Global drug market’s production line threatened by coronavirus

pharmafile | February 14, 2020 | News story | Medical Communications Chinese Coronavirus, Drug markets, Wuhan Coronavirus, china epidemic, coronavirus, drugs, epidemic, pharma 

The global drug market is facing issues over production due to the coronavirus ravaging the supply line from China.

In the United States, the White House Trade Advisor, Peter Navarro, has called on the country to reduced pharmaceutical imports from China.

In efforts to contain the virus, China has halted work in many factories including ones that manufacture products for the pharmaceutical industry. The country is also focusing its drug supplies on treating the outbreak rather than importing them abroad.

Navarro feels the US needs to reexamine its reliance on China for medical equipment, supplies and drugs as events like the outbreak disrupts the global supply chain and directly hurts Americans. Navarro said: “This is a wake-up for an issue that has been latent for many years but is critical to U.S. economic and national security. If we have learned anything from the coronavirus and swine flu H1N1 epidemic of 2009, it is that we cannot necessarily depend on other countries, even close allies, to supply us with needed items, from face masks to vaccines.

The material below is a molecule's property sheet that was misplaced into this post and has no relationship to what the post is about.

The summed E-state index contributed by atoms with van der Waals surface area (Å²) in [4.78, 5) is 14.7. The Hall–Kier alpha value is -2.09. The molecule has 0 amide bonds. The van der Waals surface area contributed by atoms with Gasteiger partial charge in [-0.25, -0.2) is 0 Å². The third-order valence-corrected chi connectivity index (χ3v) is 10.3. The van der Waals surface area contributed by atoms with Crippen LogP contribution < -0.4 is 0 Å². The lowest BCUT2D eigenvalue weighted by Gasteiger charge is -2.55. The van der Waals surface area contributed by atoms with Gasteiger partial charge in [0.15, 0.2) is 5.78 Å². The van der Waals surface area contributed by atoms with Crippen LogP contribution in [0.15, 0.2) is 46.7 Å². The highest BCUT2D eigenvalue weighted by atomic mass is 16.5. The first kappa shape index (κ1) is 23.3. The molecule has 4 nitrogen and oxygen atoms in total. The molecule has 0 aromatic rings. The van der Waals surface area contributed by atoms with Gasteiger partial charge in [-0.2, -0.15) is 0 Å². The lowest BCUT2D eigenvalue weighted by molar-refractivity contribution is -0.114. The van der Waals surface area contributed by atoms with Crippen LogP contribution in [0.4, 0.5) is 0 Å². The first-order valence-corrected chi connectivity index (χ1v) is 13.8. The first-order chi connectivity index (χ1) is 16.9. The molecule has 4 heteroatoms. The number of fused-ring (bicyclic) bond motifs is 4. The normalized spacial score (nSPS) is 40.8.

“What we need to do is think about how we can get our pharmaceutical production back onshore and cheap.”

China is the world’s largest producer of ingredients used to make drugs, and the US is one of their biggest clients. However, it’s not the only country or region worried about the coronavirus causing a drug shortage. 6% of the European Union’s medicinal and pharmaceutical imports came from China in 2018, while they also get key ingredients for painkillers and antibiotics from China.

French Minister for Solidarity and Health, Agnes Buzyn, warned of “breaks in supply chains”, while Finland’s Minister of Family Affairs and Social services, Krista Kiuru, also commented saying it had become a broader is situation across Europe: “Medical shortages are a common phenomenon in Europe these days, even without unforeseen situations like this epidemic.”

Certain countries like Luxembourg are at a particular risk due to not having their own pharmaceutical industry meaning they rely on drug imports.

India is another large region threatened by the coronavirus. India also imports drugs and most of its drug ingredients from China, with 70% of its ingredients being secured from its neighbors.

Currently, India’s generic drugmakers say they have enough supplies to cover their operations. The coronavirus outbreak is likely to last beyond April, meaning it will certainly impact drug prices in India and around the world.

Conor Kavanagh


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